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Permanent URL to this publication: http://dx.doi.org/10.5167/uzh-49929

Dima, Danai; Stephan, Klaas E; Roiser, Jonathan P; Friston, Karl J; Frangou, Sophia (2011). Effective connectivity during processing of facial affect: Evidence for multiple parallel pathways. Journal of Neuroscience, 31(40):14378-14385.

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The perception of facial affect engages a distributed cortical network. We used functional magnetic resonance imaging and dynamic causal modeling to characterize effective connectivity during explicit (conscious) categorization of affective stimuli in the human brain. Specifically, we examined the modulation of connectivity from posterior regions of the face-processing network to the lateral ventral prefrontal cortex (VPFC) during affective categorization and we tested for a potential role of the amygdala (AMG) in mediating this modulation. We found that explicit processing of facial affect led to prominent modulation (increase) in the effective connectivity from the inferior occipital gyrus (IOG) to the VPFC, while there was less evidence for modulation of the afferent connections from fusiform gyrus and AMG to VPFC. More specifically, the forward connection from IOG to the VPFC exhibited a selective increase under anger (as opposed to fear or sadness). Furthermore, Bayesian model comparison suggested that the modulation of afferent connections to the VPFC was mediated directly by facial affect, as opposed to an indirect modulation mediated by the AMG. Our results thus suggest that affective information is conveyed to the VPFC along multiple parallel pathways and that AMG activity is not sufficient to account for the gating of information transfer to the VPFC during explicit emotional processing.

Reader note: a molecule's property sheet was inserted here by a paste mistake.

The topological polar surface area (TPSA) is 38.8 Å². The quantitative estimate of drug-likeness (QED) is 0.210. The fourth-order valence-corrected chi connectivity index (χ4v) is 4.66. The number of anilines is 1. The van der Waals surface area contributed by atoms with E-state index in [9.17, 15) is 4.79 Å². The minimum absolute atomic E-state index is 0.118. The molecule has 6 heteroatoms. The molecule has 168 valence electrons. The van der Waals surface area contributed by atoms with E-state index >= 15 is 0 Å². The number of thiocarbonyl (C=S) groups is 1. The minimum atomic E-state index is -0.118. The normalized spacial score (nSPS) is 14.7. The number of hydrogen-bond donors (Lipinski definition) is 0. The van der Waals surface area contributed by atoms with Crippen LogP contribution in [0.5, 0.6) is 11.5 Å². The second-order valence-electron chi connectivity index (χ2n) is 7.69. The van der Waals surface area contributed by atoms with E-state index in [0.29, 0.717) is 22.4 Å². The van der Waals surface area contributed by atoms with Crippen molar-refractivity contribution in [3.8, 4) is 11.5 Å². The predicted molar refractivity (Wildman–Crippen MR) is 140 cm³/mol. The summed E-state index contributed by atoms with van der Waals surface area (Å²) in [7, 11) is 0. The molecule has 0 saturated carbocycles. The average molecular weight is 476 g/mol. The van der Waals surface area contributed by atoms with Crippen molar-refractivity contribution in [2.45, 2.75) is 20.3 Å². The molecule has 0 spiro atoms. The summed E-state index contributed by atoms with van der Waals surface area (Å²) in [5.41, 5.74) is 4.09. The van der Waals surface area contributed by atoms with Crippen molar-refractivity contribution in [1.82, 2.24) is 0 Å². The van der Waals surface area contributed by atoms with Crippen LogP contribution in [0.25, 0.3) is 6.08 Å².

36 citations in Web of Science®
38 citations in Scopus®
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Additional indexing

Item Type:Journal Article, refereed, original work
Communities & Collections:03 Faculty of Economics > Department of Economics
Special Collections > SystemsX.ch
Special Collections > SystemsX.ch > Research, Technology and Development Projects > Neurochoice
08 University Research Priority Programs > Foundations of Human Social Behavior: Altruism and Egoism
Dewey Decimal Classification:570 Life sciences; biology
170 Ethics
330 Economics
Deposited On:18 Oct 2011 11:26
Last Modified:05 Apr 2016 15:02
Publisher:Society for Neuroscience
Publisher DOI:10.1523/JNEUROSCI.2400-11.2011
PubMed ID:21976523

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